It’s encouraging to see that work has begun on Wallingford’s new police station. There’s been at least one significant distraction to getting to this point, and the move can be viewed as a piece of a larger puzzle, but it’s also worth focusing on a simple aspect, which is that the town needs a new police headquarters and is on its way to getting one.
Town Council Chairman Vincent Cervoni, now seen as the likely Republican candidate to replace Mayor William W. Dickinson Jr., who is not seeking re-election, told the Record-Journal recently demolition had started at the former 3M office building at 100 Barnes Road. "They're effectively going to the studs on the inside and they're going to take down as many walls as they can because it's going to be walled out differently," he said.
The distraction ensued from a comment by an architect that recommended a report that mentioned PCBs “disappear” that appeared in the minutes of an October 2022 meeting. Discussion of the issue was still going on in January when the Town Council approved adding funds to renovate the building, bringing the total to $34,848,000.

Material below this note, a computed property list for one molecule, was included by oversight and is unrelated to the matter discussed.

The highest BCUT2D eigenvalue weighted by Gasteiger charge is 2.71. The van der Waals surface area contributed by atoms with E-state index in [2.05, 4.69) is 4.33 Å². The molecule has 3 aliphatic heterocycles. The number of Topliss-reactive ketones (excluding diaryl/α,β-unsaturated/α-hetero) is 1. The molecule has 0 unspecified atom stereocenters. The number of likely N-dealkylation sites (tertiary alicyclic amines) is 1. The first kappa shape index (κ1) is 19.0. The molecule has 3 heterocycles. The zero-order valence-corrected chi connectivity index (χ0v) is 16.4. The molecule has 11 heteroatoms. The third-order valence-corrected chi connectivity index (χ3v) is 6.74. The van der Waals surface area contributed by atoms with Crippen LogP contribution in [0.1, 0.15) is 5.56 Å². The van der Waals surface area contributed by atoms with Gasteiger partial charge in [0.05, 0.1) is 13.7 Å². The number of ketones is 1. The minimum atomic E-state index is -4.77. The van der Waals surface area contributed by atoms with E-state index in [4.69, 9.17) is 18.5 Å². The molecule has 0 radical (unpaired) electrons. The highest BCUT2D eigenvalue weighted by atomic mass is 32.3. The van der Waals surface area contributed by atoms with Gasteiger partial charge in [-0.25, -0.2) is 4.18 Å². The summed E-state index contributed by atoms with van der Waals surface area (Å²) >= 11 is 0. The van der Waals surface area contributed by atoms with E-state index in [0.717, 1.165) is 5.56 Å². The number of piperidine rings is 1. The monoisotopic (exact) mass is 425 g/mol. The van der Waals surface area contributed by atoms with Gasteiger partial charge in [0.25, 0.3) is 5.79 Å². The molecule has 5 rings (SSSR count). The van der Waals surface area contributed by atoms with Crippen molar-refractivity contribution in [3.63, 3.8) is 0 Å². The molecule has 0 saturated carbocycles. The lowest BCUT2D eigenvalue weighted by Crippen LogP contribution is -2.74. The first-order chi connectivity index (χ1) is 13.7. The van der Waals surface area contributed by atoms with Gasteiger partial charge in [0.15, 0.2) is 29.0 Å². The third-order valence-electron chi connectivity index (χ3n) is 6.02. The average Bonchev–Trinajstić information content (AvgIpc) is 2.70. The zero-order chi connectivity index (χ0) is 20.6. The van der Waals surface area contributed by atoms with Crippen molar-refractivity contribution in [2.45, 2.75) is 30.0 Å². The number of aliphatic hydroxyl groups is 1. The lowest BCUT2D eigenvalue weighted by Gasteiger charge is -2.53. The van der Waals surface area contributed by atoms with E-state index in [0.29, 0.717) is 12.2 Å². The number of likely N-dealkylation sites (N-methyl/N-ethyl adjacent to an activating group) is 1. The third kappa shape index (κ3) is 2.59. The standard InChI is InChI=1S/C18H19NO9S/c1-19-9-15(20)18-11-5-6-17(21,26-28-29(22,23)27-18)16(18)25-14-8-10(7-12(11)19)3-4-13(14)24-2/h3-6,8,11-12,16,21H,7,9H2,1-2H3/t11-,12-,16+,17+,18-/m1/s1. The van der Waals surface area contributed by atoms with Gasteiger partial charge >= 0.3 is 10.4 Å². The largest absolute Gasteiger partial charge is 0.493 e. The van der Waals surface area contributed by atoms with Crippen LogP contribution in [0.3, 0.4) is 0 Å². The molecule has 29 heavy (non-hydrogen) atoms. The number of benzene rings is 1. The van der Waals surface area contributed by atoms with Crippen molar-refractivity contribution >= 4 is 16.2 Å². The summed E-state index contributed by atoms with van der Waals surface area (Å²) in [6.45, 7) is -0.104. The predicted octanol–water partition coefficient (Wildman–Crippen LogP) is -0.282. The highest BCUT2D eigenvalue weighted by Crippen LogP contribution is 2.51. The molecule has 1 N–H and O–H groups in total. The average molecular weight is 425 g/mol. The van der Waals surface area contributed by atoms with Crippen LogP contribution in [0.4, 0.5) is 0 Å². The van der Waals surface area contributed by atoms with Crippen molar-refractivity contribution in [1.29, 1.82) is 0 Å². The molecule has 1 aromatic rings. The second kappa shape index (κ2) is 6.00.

The puzzle aspect of the move involves the current police home on North Main Street, which the department has outgrown. Police chiefs have asked for a new headquarters since at least 2009, according to R-J reports.
While the former armory building, converted into a police station in 1986, may no longer suit the needs of police, it could be the spot for school district offices or as a new home for Adult Education. If Adult Education moves it would create opportunity at its current home, the former train station downtown.
How the pieces of this puzzle may fit remains to be seen, but it also might not take long to see how it works out, since the new police station building is expected to be complete by July next year. For now, having that project underway is a positive step for Wallingford.